I come from a family of artists. All of us have a talent for some art form, be it painting, design, music, drama or writing. So I didn’t find it too odd growing up that my family was never keen on football. We just weren’t a sporty family.
We were also a family of expats and third culture kids (TCKs). If we had been a football family, we would have had to work extra hard to keep up with the sport back home. At my international school in Kazakhstan, there were Americans who worshipped football. They had their teams and their players. Once a year on Super Bowl Sunday, they would wake up in the wee hours of the morning to watch the game on the internet.
To me, that just seemed like too much for a sport I didn’t really understand.
I graduated high school and returned to the states 10 years ago. Since then I have attended homecoming games, and yes, even Super Bowl parties. In college, I had friends who met every Monday night to watch football. I would be there too, sitting in a corner of the living room with my literature textbook in my lap. What I enjoyed was the food and the camaraderie, but the actual game on the TV did not impress me.
I put in an effort, but I never quite got it: the appeal, the draw, the same enjoyment of the game that my American friends did. Perhaps it seems silly to you, dear reader, that I would spend so much effort on a sport. After all, there’s so much more to American culture than football. But I am a TCK, and for one aspect of American culture to remain elusive and bewildering to me did not sit well with me.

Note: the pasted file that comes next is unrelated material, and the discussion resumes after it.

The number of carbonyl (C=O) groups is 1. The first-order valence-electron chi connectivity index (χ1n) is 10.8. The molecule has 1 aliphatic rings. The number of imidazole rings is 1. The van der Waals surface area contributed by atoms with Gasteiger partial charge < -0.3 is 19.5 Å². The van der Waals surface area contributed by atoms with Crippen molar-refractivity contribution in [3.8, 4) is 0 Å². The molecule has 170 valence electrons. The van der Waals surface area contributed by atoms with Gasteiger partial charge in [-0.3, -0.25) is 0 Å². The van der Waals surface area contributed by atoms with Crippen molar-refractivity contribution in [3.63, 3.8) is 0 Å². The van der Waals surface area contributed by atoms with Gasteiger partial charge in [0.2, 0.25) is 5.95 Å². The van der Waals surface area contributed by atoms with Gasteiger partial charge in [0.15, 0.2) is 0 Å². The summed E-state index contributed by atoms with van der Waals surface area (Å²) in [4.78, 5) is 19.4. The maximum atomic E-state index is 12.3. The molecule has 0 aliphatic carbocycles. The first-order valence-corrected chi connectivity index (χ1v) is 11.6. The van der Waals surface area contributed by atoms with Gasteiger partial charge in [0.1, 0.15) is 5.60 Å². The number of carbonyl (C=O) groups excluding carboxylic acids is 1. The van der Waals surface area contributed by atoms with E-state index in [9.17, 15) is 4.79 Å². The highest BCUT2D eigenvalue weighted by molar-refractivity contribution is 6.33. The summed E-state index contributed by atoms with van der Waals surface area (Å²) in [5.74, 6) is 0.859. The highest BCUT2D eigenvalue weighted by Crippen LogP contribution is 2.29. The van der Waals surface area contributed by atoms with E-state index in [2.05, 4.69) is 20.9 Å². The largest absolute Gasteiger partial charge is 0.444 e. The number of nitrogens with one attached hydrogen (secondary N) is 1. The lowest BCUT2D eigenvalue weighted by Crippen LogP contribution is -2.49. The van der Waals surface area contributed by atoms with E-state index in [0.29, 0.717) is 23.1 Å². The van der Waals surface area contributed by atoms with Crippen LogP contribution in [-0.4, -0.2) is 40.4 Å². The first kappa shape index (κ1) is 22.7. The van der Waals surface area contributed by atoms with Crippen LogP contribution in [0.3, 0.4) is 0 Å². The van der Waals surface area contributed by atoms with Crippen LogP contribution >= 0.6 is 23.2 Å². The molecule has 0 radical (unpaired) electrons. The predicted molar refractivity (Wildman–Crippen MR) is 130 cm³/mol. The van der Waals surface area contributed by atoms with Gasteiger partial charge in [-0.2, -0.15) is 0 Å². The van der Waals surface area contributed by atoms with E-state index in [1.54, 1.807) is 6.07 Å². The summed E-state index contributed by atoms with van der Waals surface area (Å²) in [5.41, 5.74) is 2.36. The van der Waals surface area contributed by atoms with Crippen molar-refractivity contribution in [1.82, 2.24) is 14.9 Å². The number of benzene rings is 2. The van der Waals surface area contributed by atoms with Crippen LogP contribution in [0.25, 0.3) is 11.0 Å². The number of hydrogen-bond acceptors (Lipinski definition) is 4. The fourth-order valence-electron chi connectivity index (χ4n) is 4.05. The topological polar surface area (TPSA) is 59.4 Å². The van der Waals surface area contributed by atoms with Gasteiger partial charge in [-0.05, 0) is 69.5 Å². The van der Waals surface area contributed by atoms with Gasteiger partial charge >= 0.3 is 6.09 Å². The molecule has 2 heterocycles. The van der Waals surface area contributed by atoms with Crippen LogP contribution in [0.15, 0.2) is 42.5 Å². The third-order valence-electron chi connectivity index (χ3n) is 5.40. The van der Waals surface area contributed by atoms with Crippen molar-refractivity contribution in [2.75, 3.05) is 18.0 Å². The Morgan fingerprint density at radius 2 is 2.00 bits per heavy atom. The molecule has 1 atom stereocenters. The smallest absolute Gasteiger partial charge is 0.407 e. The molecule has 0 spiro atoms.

A few years ago, a former roommate of mine invited some of her friends over. As we were sitting in our dining room talking and playing board games, the conversation turned to sports. For reasons I can’t quite fathom, I passionately shared my issues with football. Eventually I proclaimed that I was done trying – the sport was impossible for me to like.
The young man sitting next to me who had started the conversation appeared perplexed and even a little sad. He then informed me that he passionately loved football, just as much as I seemed to hate it. I was slightly humiliated by my outburst: I – the TCK who prefers to blend in when I meet someone new – had instead made myself stand out. My foreignness was obvious to all.
The young man was nice about it though, and we moved on. In fact, only a couple of years later we were married.
My husband is an American through and through. A graduate of Virginia Tech, he’s very proud of his Virginia Tech Hokies. Although he tempered his love for football while we were dating, I knew that football was going to become part of my life.
A couple of weeks ago, he took me to Virginia Tech for a game. And I will give him this: Hokies know how to put on a show.
From the tailgate parties to the color effect to the team’s entrance while playing Metallica’s “Enter Sandman,” I was overwhelmed by the culture associated with the team and the game. My husband acted as my translator and guide: he told me when to jump and when to shout along with the cheers. He took out his keys and shook them along with everyone else in the stadium when it was time for a “key play.” He taught me how to give someone the Hokie bird.
I also learned a lot about football that day. My husband explained the rules and objectives of football to me better than anyone ever has before. But it was the immersion into the Hokie culture that caused me to end up at the campus bookstore buying my very own Virginia Tech shirt. To wear to my next game, of course.
I’m still not a fan of the sport, but we have an understanding now, football and I. I think we’ll be friends now.